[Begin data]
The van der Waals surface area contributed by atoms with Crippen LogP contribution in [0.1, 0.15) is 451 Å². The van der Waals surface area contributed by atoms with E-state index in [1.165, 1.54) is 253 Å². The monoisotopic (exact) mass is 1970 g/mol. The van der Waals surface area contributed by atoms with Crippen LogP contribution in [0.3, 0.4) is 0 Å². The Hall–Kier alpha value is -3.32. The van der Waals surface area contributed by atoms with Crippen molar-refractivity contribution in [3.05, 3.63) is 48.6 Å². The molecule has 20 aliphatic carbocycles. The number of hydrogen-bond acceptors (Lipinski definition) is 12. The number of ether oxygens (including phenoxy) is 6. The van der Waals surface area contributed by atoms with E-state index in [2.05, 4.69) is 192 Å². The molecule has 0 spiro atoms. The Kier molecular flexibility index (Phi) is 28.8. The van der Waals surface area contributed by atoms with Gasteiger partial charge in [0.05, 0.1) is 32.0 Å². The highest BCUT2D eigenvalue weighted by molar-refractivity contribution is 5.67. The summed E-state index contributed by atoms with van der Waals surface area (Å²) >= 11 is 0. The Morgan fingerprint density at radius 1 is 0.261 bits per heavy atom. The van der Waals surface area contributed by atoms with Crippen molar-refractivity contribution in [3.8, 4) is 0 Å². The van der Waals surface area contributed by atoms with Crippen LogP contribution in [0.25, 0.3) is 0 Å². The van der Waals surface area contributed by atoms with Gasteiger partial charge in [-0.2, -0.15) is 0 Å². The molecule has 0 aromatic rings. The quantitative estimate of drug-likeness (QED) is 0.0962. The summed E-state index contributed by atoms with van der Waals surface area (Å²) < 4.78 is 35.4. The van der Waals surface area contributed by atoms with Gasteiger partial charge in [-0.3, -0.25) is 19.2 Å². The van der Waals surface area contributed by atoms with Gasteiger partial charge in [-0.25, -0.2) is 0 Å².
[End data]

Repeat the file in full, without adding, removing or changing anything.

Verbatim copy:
The van der Waals surface area contributed by atoms with Crippen LogP contribution in [0.1, 0.15) is 451 Å². The van der Waals surface area contributed by atoms with E-state index in [1.165, 1.54) is 253 Å². The monoisotopic (exact) mass is 1970 g/mol. The van der Waals surface area contributed by atoms with Crippen LogP contribution in [0.3, 0.4) is 0 Å². The Hall–Kier alpha value is -3.32. The van der Waals surface area contributed by atoms with Crippen molar-refractivity contribution in [3.05, 3.63) is 48.6 Å². The molecule has 20 aliphatic carbocycles. The number of hydrogen-bond acceptors (Lipinski definition) is 12. The number of ether oxygens (including phenoxy) is 6. The van der Waals surface area contributed by atoms with E-state index in [2.05, 4.69) is 192 Å². The molecule has 0 spiro atoms. The Kier molecular flexibility index (Phi) is 28.8. The van der Waals surface area contributed by atoms with Gasteiger partial charge in [0.05, 0.1) is 32.0 Å². The highest BCUT2D eigenvalue weighted by molar-refractivity contribution is 5.67. The summed E-state index contributed by atoms with van der Waals surface area (Å²) >= 11 is 0. The Morgan fingerprint density at radius 1 is 0.261 bits per heavy atom. The van der Waals surface area contributed by atoms with Crippen molar-refractivity contribution in [3.8, 4) is 0 Å². The van der Waals surface area contributed by atoms with Crippen LogP contribution in [0.25, 0.3) is 0 Å². The van der Waals surface area contributed by atoms with Gasteiger partial charge in [-0.2, -0.15) is 0 Å². The molecule has 0 aromatic rings. The quantitative estimate of drug-likeness (QED) is 0.0962. The summed E-state index contributed by atoms with van der Waals surface area (Å²) < 4.78 is 35.4. The van der Waals surface area contributed by atoms with Gasteiger partial charge in [-0.3, -0.25) is 19.2 Å². The van der Waals surface area contributed by atoms with Gasteiger partial charge in [-0.25, -0.2) is 0 Å².